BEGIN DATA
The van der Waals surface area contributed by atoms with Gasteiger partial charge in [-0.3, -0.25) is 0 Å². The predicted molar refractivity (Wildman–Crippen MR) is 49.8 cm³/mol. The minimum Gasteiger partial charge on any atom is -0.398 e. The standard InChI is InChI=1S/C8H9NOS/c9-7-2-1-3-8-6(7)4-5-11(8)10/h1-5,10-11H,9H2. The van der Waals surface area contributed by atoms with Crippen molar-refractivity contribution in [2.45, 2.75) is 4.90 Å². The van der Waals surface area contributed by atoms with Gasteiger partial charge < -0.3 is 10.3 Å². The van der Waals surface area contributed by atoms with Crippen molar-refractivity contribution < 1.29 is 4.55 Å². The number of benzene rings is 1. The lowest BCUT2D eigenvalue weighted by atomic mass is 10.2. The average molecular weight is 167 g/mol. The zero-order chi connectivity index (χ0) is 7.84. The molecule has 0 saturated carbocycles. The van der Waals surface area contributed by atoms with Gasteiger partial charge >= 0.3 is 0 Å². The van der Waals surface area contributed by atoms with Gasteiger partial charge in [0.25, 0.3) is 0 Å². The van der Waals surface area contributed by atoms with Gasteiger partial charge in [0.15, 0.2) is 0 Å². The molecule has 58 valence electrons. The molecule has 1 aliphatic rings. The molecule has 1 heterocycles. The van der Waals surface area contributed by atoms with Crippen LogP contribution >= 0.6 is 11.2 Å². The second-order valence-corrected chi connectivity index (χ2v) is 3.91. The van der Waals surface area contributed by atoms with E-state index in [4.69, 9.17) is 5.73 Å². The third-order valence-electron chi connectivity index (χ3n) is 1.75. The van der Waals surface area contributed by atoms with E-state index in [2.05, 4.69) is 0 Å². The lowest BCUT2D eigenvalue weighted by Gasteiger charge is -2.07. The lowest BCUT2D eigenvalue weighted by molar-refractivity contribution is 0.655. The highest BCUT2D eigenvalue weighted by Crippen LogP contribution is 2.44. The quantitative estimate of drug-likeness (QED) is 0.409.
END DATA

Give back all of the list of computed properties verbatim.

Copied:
The van der Waals surface area contributed by atoms with Gasteiger partial charge in [-0.3, -0.25) is 0 Å². The predicted molar refractivity (Wildman–Crippen MR) is 49.8 cm³/mol. The minimum Gasteiger partial charge on any atom is -0.398 e. The standard InChI is InChI=1S/C8H9NOS/c9-7-2-1-3-8-6(7)4-5-11(8)10/h1-5,10-11H,9H2. The van der Waals surface area contributed by atoms with Crippen molar-refractivity contribution in [2.45, 2.75) is 4.90 Å². The van der Waals surface area contributed by atoms with Gasteiger partial charge < -0.3 is 10.3 Å². The van der Waals surface area contributed by atoms with Crippen molar-refractivity contribution < 1.29 is 4.55 Å². The number of benzene rings is 1. The lowest BCUT2D eigenvalue weighted by atomic mass is 10.2. The average molecular weight is 167 g/mol. The zero-order chi connectivity index (χ0) is 7.84. The molecule has 0 saturated carbocycles. The van der Waals surface area contributed by atoms with Gasteiger partial charge >= 0.3 is 0 Å². The van der Waals surface area contributed by atoms with Gasteiger partial charge in [0.25, 0.3) is 0 Å². The van der Waals surface area contributed by atoms with Gasteiger partial charge in [0.15, 0.2) is 0 Å². The molecule has 58 valence electrons. The molecule has 1 aliphatic rings. The molecule has 1 heterocycles. The van der Waals surface area contributed by atoms with Crippen LogP contribution >= 0.6 is 11.2 Å². The second-order valence-corrected chi connectivity index (χ2v) is 3.91. The van der Waals surface area contributed by atoms with E-state index in [4.69, 9.17) is 5.73 Å². The third-order valence-electron chi connectivity index (χ3n) is 1.75. The van der Waals surface area contributed by atoms with E-state index in [2.05, 4.69) is 0 Å². The lowest BCUT2D eigenvalue weighted by Gasteiger charge is -2.07. The lowest BCUT2D eigenvalue weighted by molar-refractivity contribution is 0.655. The highest BCUT2D eigenvalue weighted by Crippen LogP contribution is 2.44. The quantitative estimate of drug-likeness (QED) is 0.409.